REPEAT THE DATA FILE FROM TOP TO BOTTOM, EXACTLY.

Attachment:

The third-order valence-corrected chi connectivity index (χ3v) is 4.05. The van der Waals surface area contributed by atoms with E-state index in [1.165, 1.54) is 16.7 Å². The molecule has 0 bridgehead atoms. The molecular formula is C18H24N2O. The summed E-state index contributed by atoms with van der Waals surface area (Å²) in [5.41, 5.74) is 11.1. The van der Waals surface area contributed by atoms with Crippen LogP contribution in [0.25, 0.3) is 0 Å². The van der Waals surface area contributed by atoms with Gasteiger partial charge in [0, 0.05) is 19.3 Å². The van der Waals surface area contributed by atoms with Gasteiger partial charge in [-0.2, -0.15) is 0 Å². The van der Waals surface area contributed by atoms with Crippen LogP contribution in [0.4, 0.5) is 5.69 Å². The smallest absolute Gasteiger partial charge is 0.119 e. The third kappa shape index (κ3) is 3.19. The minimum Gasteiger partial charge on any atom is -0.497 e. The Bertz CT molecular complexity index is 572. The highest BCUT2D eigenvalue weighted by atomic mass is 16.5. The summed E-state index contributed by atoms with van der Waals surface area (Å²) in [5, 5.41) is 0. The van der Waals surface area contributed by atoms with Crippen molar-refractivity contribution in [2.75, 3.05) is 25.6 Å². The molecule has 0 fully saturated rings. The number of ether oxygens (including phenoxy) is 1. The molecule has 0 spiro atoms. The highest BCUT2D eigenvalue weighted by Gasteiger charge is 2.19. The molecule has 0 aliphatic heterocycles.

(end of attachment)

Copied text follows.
The third-order valence-corrected chi connectivity index (χ3v) is 4.05. The van der Waals surface area contributed by atoms with E-state index in [1.165, 1.54) is 16.7 Å². The molecule has 0 bridgehead atoms. The molecular formula is C18H24N2O. The summed E-state index contributed by atoms with van der Waals surface area (Å²) in [5.41, 5.74) is 11.1. The van der Waals surface area contributed by atoms with Crippen LogP contribution in [0.25, 0.3) is 0 Å². The van der Waals surface area contributed by atoms with Gasteiger partial charge in [0, 0.05) is 19.3 Å². The van der Waals surface area contributed by atoms with Gasteiger partial charge in [-0.2, -0.15) is 0 Å². The van der Waals surface area contributed by atoms with Crippen LogP contribution in [0.4, 0.5) is 5.69 Å². The smallest absolute Gasteiger partial charge is 0.119 e. The third kappa shape index (κ3) is 3.19. The minimum Gasteiger partial charge on any atom is -0.497 e. The Bertz CT molecular complexity index is 572. The highest BCUT2D eigenvalue weighted by atomic mass is 16.5. The summed E-state index contributed by atoms with van der Waals surface area (Å²) in [5, 5.41) is 0. The van der Waals surface area contributed by atoms with Crippen molar-refractivity contribution in [2.75, 3.05) is 25.6 Å². The molecule has 0 fully saturated rings. The number of ether oxygens (including phenoxy) is 1. The molecule has 0 spiro atoms. The highest BCUT2D eigenvalue weighted by Gasteiger charge is 2.19. The molecule has 0 aliphatic heterocycles.